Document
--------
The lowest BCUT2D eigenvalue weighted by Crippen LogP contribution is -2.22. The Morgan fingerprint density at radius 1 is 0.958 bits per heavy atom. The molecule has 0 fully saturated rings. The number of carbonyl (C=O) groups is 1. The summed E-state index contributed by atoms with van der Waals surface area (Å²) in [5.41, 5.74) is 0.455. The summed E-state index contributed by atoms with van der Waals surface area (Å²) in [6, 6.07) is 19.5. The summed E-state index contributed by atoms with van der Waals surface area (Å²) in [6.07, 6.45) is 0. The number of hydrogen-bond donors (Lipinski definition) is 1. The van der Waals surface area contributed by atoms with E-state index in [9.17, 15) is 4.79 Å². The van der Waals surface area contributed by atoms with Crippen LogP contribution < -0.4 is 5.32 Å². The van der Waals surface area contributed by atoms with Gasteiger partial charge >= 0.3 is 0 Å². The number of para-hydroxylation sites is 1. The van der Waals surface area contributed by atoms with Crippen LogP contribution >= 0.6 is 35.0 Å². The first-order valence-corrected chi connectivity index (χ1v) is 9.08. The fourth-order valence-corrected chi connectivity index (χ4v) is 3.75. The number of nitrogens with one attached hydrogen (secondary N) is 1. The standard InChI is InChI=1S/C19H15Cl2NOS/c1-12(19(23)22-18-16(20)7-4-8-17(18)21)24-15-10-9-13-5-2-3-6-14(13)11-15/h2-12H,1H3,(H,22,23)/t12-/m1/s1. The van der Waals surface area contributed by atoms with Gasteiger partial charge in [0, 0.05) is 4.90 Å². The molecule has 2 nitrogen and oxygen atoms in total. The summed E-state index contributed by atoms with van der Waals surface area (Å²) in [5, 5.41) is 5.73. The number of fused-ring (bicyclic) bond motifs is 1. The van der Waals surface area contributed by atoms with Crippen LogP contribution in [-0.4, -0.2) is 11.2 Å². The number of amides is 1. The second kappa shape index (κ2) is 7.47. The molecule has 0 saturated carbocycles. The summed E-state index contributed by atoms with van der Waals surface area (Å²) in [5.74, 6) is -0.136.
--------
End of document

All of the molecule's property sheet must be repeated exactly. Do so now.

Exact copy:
The lowest BCUT2D eigenvalue weighted by Crippen LogP contribution is -2.22. The Morgan fingerprint density at radius 1 is 0.958 bits per heavy atom. The molecule has 0 fully saturated rings. The number of carbonyl (C=O) groups is 1. The summed E-state index contributed by atoms with van der Waals surface area (Å²) in [5.41, 5.74) is 0.455. The summed E-state index contributed by atoms with van der Waals surface area (Å²) in [6, 6.07) is 19.5. The summed E-state index contributed by atoms with van der Waals surface area (Å²) in [6.07, 6.45) is 0. The number of hydrogen-bond donors (Lipinski definition) is 1. The van der Waals surface area contributed by atoms with E-state index in [9.17, 15) is 4.79 Å². The van der Waals surface area contributed by atoms with Crippen LogP contribution < -0.4 is 5.32 Å². The van der Waals surface area contributed by atoms with Gasteiger partial charge >= 0.3 is 0 Å². The number of para-hydroxylation sites is 1. The van der Waals surface area contributed by atoms with Crippen LogP contribution >= 0.6 is 35.0 Å². The first-order valence-corrected chi connectivity index (χ1v) is 9.08. The fourth-order valence-corrected chi connectivity index (χ4v) is 3.75. The number of nitrogens with one attached hydrogen (secondary N) is 1. The standard InChI is InChI=1S/C19H15Cl2NOS/c1-12(19(23)22-18-16(20)7-4-8-17(18)21)24-15-10-9-13-5-2-3-6-14(13)11-15/h2-12H,1H3,(H,22,23)/t12-/m1/s1. The van der Waals surface area contributed by atoms with Gasteiger partial charge in [0, 0.05) is 4.90 Å². The molecule has 2 nitrogen and oxygen atoms in total. The summed E-state index contributed by atoms with van der Waals surface area (Å²) in [5, 5.41) is 5.73. The number of fused-ring (bicyclic) bond motifs is 1. The van der Waals surface area contributed by atoms with Crippen LogP contribution in [-0.4, -0.2) is 11.2 Å². The number of amides is 1. The second kappa shape index (κ2) is 7.47. The molecule has 0 saturated carbocycles. The summed E-state index contributed by atoms with van der Waals surface area (Å²) in [5.74, 6) is -0.136.